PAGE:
China moves to curb lending, hot-money inflow

08:53, October 13, 2010      

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China policymakers, concerned about rising inflation and equity bubbles, are moving to restrict bank lending and curb influx of speculative offshore "hot money" to the country.

The People's Bank of China, the central bank, has directed six heavyweight commercial banks to increase their reserve requirements in an apparent bid to control market liquidity. And, the Foreign Exchange management agency under the central bank said in a statement that China will be stricter in thwarting overseas "hot money" from entering, lured by a rapidly growing economy and the prospect of a strengthening Chinese currency, the yuan.

But market analysts say that Chinese authorities should keep vigilant that any stronger tightening measures might cause a slowdown in the broad economy and worsen unemployment, particularly amid the global concern about a sputtering recovery from the Great Recession.

The six biggest lenders – The Industrial and Commercial Bank of China, the Agricultural Bank of China, the Bank of China, the China Construction Bank, the China Merchants Bank and the China Minsheng Bank, were told to increase reserved by 50 basic points to17.5 percent of their deposits.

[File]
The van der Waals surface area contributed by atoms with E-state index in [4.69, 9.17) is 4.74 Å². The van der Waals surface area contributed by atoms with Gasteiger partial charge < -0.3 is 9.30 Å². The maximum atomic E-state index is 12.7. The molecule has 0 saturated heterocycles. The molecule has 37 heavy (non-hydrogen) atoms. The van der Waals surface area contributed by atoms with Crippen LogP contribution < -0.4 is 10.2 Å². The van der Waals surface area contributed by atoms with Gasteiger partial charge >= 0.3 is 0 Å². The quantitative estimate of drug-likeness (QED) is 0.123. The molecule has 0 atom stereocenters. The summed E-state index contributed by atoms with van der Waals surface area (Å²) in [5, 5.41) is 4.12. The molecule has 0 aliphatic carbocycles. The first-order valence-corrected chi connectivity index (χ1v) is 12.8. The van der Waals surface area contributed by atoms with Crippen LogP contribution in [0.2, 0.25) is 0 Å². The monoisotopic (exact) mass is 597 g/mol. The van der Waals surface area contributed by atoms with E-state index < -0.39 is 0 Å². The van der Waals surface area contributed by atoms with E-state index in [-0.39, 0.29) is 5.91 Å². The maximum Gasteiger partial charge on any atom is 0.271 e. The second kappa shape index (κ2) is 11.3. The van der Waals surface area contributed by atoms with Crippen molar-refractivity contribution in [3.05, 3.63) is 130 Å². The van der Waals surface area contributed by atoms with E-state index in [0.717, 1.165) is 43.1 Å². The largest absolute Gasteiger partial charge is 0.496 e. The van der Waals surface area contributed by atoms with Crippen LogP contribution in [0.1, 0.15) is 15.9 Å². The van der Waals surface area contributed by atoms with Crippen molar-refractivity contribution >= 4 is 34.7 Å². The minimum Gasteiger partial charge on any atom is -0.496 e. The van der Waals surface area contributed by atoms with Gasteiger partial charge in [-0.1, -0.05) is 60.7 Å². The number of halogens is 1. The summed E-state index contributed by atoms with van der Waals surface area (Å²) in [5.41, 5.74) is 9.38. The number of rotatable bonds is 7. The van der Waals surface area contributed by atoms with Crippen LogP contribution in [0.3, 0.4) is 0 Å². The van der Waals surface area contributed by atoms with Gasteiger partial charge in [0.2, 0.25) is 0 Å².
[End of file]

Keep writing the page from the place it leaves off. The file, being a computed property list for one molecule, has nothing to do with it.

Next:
The foreign exchange administration said Tuesday that officials have detected increasing sums of overseas money flowing to China, buying housing and stocks. Chinese media has reported that the forex reserve probably has surpassed US$2.5 trillion by the end of September, because of the inflow of hot money.

The economists have warned that inflation could hit a new yearly high in September, to 3.7 percent or even higher, as prices of all staples, including grain, vegetable, fruit and meat, are rising. Meanwhie, the central government has launched a six-month effort to limit the housing prices, but, so far, to no avail in all major cities. Public grievances and demands for more tightening measures abound.

China's rapid growth is easing after hitting 10.3 percent in the second quarter. The growth rate for the July-September quarter, to be announced next week, is expected to be around 10 percent.

Chinese banks last year were ordered to step up lending in support of Beijing's stimulus, which helped China rebound quickly from the global crisis. But regulators tightened controls early this year after the credit boom fueled a surge in stock and real estate prices, prompting concerns about dangerous price bubbles.

The policy-makers have raised reserve requirements this year but has avoided an interest rate hike that it worries might derail China's recovery.

Chinese banks will be allowed to lend a total of 7.5 trillion yuan (US$1.1 trillion) this year, down from a record 9.6 trillion yuan (US$1.4 trillion) in 2009.

By Jimmy, People's Daily Online


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